In an embodiment, the bonding step for the non-woven sheet to Nomex® and the resulting thermal protection sheet 41 to the aluminum foil 42 may include slowly pyrolyzing the glassy carbon material at about 450° C. in an inert atmosphere to form a thin glassy carbon bonding layer. Alternatively, pyrolyzation can be carried out in a vacuum. It should be noted that generally glassy carbon may be partially formed at this lower temperature, and that the temperature may need to be about 1000° C. to substantially completely form the glassy carbon material.
The thermal protection sheet 41, along with the aluminum foil 42 on which sheet 41 is placed was exposed to an MAAP flame. As illustrated in
In one embodiment, the ability of the thermal protection sheet 41 to protection can be its ability to transfer heat laterally from the heat source to a heat dissipation area. In addition, such a thermal protection sheet 41 can act to transfer heat in a substantially transverse direction with the plane of sheet 41. To that end, sheet 41 may be designed to be placed between a heat source and a heat dissipation source, so as to serve to transfer heat from the heat source to the heat dissipation source.Example III
In another embodiment, the non-woven carbon nanotube sheet of the present invention, such as sheet 30, or the thermal protection sheet 41 can be coated with Polyureamethylvinylsilazane Ceraset (Kion Corporation, Huntingdon Valley, Pa.) (referred to hereinafter as “Ceraset”) to enhance the strength of the non-woven sheet or thermal protection sheet 41 and its oxidation resistance characteristics. Of course, the non-woven carbon nanotube sheet or the thermal protection sheet 41 may be used without a coating of this material.
To form the coating material, the Ceraset may be dissolved in acetone solutions in concentrations ranging from about 1% to about 20%, preferable around 5% by volume. Next, the solution may be coated onto the non-woven carbon nanotube sheet or the thermal protection sheet 41, and then allowed to air dry. Thereafter, the coated non-woven sheet or the coated thermal protection sheet 41 may be hot pressed at an elevated temperature ranging from about 50° C. to about 300° C., and preferably around 150° C., for about 60 minutes. The pressure at which the hot pressing may be carried out can range from about 1,000 psi to about 20,000 psi. After hot-pressing, the resulting coated non-woven sheet or the coated thermal protection sheet 41 may be ready to use.
The strength of this coated non-woven sheet or thermal protection sheet 41 can be increased as a result of this process from about 30 MPa to over about 300 MPa. In addition, exposure of the Ceraset coated non-woven sheet or thermal protection sheet 41 to a MAAP flame does not results in burning of the material. Rather, the silazane is converted to silicone oxide and most probably forms regions of well bonded silicon carbon locking the structure together. In one embodiment, a non-woven sheet coated with Ceraset can withstand heat over 1000° C. or higher without burning.Example IV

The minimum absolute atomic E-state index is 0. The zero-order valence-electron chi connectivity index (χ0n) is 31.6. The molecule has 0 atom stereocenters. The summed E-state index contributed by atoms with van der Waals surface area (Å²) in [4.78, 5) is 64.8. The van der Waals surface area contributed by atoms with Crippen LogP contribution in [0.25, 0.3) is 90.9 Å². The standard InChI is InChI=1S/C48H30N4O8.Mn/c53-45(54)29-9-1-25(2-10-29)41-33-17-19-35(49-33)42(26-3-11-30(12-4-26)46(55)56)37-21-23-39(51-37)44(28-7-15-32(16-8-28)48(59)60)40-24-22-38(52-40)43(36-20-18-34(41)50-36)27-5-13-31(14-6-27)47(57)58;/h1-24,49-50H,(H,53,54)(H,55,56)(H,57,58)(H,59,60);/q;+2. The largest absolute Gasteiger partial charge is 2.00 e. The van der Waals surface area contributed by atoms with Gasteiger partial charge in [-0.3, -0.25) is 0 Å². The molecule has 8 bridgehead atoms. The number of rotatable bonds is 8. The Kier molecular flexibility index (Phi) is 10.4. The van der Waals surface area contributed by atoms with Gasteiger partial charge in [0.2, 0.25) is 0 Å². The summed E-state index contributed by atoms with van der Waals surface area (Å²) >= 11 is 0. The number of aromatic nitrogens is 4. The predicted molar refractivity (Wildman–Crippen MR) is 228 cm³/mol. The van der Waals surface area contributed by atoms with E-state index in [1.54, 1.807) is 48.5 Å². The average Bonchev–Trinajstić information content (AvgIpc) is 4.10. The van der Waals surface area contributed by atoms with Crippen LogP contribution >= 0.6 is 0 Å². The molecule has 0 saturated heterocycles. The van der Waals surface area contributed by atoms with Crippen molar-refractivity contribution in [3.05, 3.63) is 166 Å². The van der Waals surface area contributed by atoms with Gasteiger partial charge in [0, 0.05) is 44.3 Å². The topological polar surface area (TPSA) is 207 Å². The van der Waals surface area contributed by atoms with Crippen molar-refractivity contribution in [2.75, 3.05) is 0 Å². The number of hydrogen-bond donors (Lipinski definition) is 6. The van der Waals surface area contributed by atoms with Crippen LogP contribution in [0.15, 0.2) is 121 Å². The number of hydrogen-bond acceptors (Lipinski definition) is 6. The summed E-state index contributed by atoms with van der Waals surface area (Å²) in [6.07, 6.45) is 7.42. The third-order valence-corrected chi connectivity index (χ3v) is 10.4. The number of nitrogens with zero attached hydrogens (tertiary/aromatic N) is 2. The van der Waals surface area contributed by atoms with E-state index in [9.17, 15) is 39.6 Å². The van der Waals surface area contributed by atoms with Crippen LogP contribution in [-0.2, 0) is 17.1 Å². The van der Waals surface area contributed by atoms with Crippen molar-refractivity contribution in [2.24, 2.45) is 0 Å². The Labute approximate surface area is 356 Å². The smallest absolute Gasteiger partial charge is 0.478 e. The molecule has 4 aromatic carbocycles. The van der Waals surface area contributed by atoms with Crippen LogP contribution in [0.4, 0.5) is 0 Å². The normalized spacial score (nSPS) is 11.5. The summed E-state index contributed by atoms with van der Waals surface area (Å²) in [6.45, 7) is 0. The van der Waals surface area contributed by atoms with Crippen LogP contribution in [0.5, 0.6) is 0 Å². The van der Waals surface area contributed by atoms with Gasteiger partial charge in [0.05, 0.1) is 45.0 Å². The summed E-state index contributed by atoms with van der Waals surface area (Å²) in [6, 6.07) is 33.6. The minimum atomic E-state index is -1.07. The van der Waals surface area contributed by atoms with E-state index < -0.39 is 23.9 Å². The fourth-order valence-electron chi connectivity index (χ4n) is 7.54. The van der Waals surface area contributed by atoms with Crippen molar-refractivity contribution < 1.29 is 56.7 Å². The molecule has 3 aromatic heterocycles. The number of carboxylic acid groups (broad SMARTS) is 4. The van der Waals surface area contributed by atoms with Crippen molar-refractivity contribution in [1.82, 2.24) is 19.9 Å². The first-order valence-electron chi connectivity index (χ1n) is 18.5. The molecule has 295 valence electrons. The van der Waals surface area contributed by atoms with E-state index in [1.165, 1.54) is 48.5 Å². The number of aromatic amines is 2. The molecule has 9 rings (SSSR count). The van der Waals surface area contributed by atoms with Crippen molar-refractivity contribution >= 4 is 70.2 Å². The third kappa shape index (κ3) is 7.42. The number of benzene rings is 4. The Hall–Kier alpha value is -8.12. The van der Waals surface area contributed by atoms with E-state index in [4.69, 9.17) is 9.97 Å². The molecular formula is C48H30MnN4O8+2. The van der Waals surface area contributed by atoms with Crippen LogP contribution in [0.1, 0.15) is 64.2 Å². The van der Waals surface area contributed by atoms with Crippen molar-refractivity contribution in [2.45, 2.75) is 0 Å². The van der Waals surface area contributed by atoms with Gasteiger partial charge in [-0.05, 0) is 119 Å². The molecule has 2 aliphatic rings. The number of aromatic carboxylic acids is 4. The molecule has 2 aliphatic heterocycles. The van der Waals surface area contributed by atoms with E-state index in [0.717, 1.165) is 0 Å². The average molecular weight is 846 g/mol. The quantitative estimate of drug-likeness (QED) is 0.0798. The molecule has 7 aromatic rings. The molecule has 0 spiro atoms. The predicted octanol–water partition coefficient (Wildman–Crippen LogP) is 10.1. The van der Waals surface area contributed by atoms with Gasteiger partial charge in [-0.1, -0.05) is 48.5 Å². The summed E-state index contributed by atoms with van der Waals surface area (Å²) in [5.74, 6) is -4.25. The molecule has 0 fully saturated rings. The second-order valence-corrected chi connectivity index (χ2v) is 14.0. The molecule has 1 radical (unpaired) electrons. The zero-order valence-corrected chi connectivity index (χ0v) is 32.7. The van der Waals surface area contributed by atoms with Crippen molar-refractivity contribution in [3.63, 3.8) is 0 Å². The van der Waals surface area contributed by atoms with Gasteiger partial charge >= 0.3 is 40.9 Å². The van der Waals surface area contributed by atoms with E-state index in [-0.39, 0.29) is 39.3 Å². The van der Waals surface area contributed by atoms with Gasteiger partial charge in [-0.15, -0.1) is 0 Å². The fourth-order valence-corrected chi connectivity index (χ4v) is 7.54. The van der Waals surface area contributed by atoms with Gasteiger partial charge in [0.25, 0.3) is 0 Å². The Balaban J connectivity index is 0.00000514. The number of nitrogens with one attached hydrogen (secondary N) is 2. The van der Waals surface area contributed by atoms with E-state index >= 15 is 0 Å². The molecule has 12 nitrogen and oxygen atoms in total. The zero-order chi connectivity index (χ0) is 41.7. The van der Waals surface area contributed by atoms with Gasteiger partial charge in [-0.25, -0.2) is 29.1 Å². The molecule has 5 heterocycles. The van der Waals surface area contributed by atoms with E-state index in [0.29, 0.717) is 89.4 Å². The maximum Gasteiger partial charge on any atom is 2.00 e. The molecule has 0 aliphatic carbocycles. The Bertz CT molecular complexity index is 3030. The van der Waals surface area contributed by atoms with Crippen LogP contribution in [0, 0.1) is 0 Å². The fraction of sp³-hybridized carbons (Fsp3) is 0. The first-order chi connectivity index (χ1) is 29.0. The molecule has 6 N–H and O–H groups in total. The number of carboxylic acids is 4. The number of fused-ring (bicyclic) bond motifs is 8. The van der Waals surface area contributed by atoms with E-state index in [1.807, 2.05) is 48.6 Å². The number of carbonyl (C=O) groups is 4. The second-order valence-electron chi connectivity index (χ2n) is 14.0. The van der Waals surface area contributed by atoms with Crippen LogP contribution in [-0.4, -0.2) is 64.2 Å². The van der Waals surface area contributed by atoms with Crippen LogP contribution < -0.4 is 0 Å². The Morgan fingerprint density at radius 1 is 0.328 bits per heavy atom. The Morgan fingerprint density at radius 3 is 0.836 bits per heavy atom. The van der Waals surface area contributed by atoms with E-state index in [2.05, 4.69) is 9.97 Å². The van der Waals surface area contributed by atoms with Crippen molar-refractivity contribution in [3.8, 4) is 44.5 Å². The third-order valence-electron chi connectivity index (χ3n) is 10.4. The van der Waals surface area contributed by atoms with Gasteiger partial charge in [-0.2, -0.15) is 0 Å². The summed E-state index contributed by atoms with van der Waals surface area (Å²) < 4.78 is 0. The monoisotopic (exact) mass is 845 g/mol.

Another of application of the coating technology described in Example III involves layering the Ceraset coated thermal protection sheet 41 on an untreated thermal protection sheet 41 in a layered structure (i.e., sandwiching at least one thermal protection sheet between two urea silazane coated thermal protection sheets). This type of layered structure, in an embodiment, is expected to results in a substantially oxidation resistant outer layer (i.e., the Ceraset coated thermal protection sheets) and a very thermally conductive inner layer (i.e., the untreated thermal protection sheet), so that heat can be efficiently removed without burning.
Although reference is made to the thermal protection sheets, it should be appreciated that, similar Example III, non-woven sheets, such as sheet 30, may be used instead. In addition, instead of Polyureamethylvinylsilazane, Polycarbosilane or other similar compounds may be used in its place in both Examples III and IV. Furthermore, the coated/treated material in Examples III and IV may be made from pitch or PAN-based graphite fibers treated with polyureamethylvinylsilazane to enhance bonding.
In an embodiment, the coated material may be bonded to a metallic matrix composite or a ceramic composite. The presence of the polyureamethylvinylsilazane coating on the material can enhance the bonding of the material to the metallic matrix or ceramic composite.
While the invention has been described in connection with the specific embodiments thereof, it will be understood that it is capable of further modification. Furthermore, this application is intended to cover any variations, uses, or adaptations of the invention, including such departures from the present disclosure as come within known or customary practice in the art to which the invention pertains.